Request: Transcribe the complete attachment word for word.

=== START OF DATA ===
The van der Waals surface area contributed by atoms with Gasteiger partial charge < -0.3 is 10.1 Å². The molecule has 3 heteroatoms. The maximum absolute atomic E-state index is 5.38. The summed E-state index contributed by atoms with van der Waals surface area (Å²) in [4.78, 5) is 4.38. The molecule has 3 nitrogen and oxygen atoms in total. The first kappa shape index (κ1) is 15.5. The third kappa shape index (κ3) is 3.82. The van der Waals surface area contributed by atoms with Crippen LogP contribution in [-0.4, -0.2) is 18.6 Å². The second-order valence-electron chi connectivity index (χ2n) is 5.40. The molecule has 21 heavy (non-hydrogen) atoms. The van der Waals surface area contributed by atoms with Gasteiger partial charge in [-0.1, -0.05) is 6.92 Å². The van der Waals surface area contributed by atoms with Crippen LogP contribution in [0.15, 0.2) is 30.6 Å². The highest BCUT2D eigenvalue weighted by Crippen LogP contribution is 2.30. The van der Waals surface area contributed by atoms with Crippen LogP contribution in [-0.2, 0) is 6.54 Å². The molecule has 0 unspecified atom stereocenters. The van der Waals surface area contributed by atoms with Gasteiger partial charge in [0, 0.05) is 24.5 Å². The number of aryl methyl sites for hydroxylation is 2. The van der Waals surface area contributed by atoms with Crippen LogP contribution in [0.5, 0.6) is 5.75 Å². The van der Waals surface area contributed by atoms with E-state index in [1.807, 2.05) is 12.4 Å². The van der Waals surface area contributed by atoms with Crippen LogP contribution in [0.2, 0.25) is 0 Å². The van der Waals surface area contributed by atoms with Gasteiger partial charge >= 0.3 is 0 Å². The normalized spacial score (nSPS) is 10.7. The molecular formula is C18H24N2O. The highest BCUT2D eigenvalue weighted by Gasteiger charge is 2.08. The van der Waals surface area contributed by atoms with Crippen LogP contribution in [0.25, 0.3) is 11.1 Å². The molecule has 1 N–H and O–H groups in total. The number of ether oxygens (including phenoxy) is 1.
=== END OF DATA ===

The van der Waals surface area contributed by atoms with Gasteiger partial charge < -0.3 is 10.1 Å². The molecule has 3 heteroatoms. The maximum absolute atomic E-state index is 5.38. The summed E-state index contributed by atoms with van der Waals surface area (Å²) in [4.78, 5) is 4.38. The molecule has 3 nitrogen and oxygen atoms in total. The first kappa shape index (κ1) is 15.5. The third kappa shape index (κ3) is 3.82. The van der Waals surface area contributed by atoms with Crippen LogP contribution in [-0.4, -0.2) is 18.6 Å². The second-order valence-electron chi connectivity index (χ2n) is 5.40. The molecule has 21 heavy (non-hydrogen) atoms. The van der Waals surface area contributed by atoms with Gasteiger partial charge in [-0.1, -0.05) is 6.92 Å². The van der Waals surface area contributed by atoms with Crippen LogP contribution in [0.15, 0.2) is 30.6 Å². The highest BCUT2D eigenvalue weighted by Crippen LogP contribution is 2.30. The van der Waals surface area contributed by atoms with Crippen LogP contribution in [-0.2, 0) is 6.54 Å². The molecule has 0 unspecified atom stereocenters. The van der Waals surface area contributed by atoms with Gasteiger partial charge in [0, 0.05) is 24.5 Å². The number of aryl methyl sites for hydroxylation is 2. The van der Waals surface area contributed by atoms with Crippen LogP contribution in [0.5, 0.6) is 5.75 Å². The van der Waals surface area contributed by atoms with E-state index in [1.807, 2.05) is 12.4 Å². The van der Waals surface area contributed by atoms with Crippen LogP contribution in [0.2, 0.25) is 0 Å². The van der Waals surface area contributed by atoms with Gasteiger partial charge >= 0.3 is 0 Å². The normalized spacial score (nSPS) is 10.7. The molecular formula is C18H24N2O. The highest BCUT2D eigenvalue weighted by Gasteiger charge is 2.08. The van der Waals surface area contributed by atoms with Crippen LogP contribution in [0.25, 0.3) is 11.1 Å². The molecule has 1 N–H and O–H groups in total. The number of ether oxygens (including phenoxy) is 1.